Cornices Tiny Hard Drive

By Loyd Case  |  Posted 2003-11-19 Print this article Print

Cornice doesn't call it a hard drive, but their tiny "storage element" refines spinning platter technology to the nth degree. Extreme Tech reviewers take a look at the technology and what it means for consumers.

Imagine a spinning glass platter overlaid with an ultra-thin magnetic film. Then imagine a magnetic head flying above the platter, based on GMR (giant magnetoresistive) head technology originally developed for desktop and server hard drives. As that little mental picture develops, it sounds suspiciously like were talking about a hard drive. In reality, Cornice -- a startup formed by former Maxtor engineering VP Kevin Magenis -- doesnt call their tiny storage device a "hard drive." Theyve dubbed their new product a "storage element." Its likely the company believes that "hard drive" is often associated with reliability issues. The Cornice device is specifically designed as a compact storage subsystem for portable consumer electronics hardware. The first products on the market supporting the Cornice technology are digital music players, including the Rio Nitrus, Creative Labs MuVo2, and the iRiver IGP-100 (one of the few players to natively support the open-source Ogg Vorbis audio compression standard).
Other products built around the Cornice drive include the Samsung ITCAM-9 (an MPEG-4-based miniature camcorder) and the MPIO HS100 1.5GB USB portable drive from Korean manufacturer Digitalway. As we hinted at in our introduction, Cornices storage element is fundamentally based on hard drive technology. The device utilizes longitudinal magnetic recording using GMR heads, thin film, glass discs, and PRML read channels, much like current generation desktop hard drives. Cornice specs the minimum read/write transfer rate at 4MB/sec, which is good enough for audio and even compressed video use. The tiny drive has two key attributes that make it useful to its target market: low power usage and ruggedness. Spin-up, for example, takes 207ma, roughly 1/10th that of a typical 2.5" notebook hard drive. Although idle current is a scant 30ma, the drive simply shuts down most of the time, spinning up only when the application demands it. Additionally, the storage element has no buffer, unlike traditional hard drives. This means that hardware that uses a Cornice storage element must implement its own buffering if its required. The drive connects directly to the host via a proprietary, 20-pin parallel bus. Cornice is reluctant to release the areal density or spin rate of the drive, but 1.5GB in a 1-inch diameter platter is fairly high density, if not on the bleeding edge. Since ruggedness is another key parameter, the design shouldnt be overly aggressive in its areal density spec. Given that competing 2GB-and-up devices spec 30 gigabits per square inch, the Cornice drive probably comes in at a bit less than that. Other companies have tried to ship one-inch hard drives, most notably MarQlin Corp and the GS Magicstor. MarQlin has yet to actually produce anything yet but Magicstor has been shipping 2.2GB and 2.4GB compact flash type II cards. Another similar product, Hitachis (formerly IBM Storage) Microdrive, is also available in a compact flash format. To read the full story, click here.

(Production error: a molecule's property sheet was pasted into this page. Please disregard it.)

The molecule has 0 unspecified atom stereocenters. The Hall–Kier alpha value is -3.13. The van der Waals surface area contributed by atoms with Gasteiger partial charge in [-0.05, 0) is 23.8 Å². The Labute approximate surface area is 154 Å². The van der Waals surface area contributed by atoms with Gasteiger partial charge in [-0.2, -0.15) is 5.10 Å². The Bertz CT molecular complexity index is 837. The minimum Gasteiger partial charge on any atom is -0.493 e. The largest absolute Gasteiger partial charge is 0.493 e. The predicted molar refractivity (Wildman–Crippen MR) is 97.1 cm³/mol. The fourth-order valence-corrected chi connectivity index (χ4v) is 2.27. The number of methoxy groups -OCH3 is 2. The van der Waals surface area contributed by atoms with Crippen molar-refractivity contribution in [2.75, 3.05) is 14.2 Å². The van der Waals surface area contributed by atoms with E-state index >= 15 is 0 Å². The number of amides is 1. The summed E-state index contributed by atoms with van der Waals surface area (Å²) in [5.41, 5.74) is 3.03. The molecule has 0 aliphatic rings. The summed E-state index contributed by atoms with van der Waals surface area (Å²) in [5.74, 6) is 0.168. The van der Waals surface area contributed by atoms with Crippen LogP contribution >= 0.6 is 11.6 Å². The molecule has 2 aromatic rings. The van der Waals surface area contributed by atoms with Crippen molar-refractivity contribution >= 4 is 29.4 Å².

Loyd Case came to computing by way of physical chemistry. He began modestly on a DEC PDP-11 by learning the intricacies of the TROFF text formatter while working on his master's thesis. After a brief, painful stint as an analytical chemist, he took over a laboratory network at Lockheed in the early 80's and never looked back. His first 'real' computer was an HP 1000 RTE-6/VM system.

In 1988, he figured out that building his own PC was vastly more interesting than buying off-the-shelf systems ad he ditched his aging Compaq portable. The Sony 3.5-inch floppy drive from his first homebrew rig is still running today. Since then, he's done some programming, been a systems engineer for Hewlett-Packard, worked in technical marketing in the workstation biz, and even dabbled in 3-D modeling and Web design during the Web's early years.

Loyd was also bitten by the writing bug at a very early age, and even has dim memories of reading his creative efforts to his third grade class. Later, he wrote for various user group magazines, culminating in a near-career ending incident at his employer when a humor-impaired senior manager took exception at one of his more flippant efforts. In 1994, Loyd took on the task of writing the first roundup of PC graphics cards for Computer Gaming World -- the first ever written specifically for computer gamers. A year later, Mike Weksler, then tech editor at Computer Gaming World, twisted his arm and forced him to start writing CGW's tech column. The gaming world -- and Loyd -- has never quite recovered despite repeated efforts to find a normal job. Now he's busy with the whole fatherhood thing, working hard to turn his two daughters into avid gamers. When he doesn't have his head buried inside a PC, he dabbles in downhill skiing, military history and home theater.

Submit a Comment

Loading Comments...
Manage your Newsletters: Login   Register My Newsletters

Rocket Fuel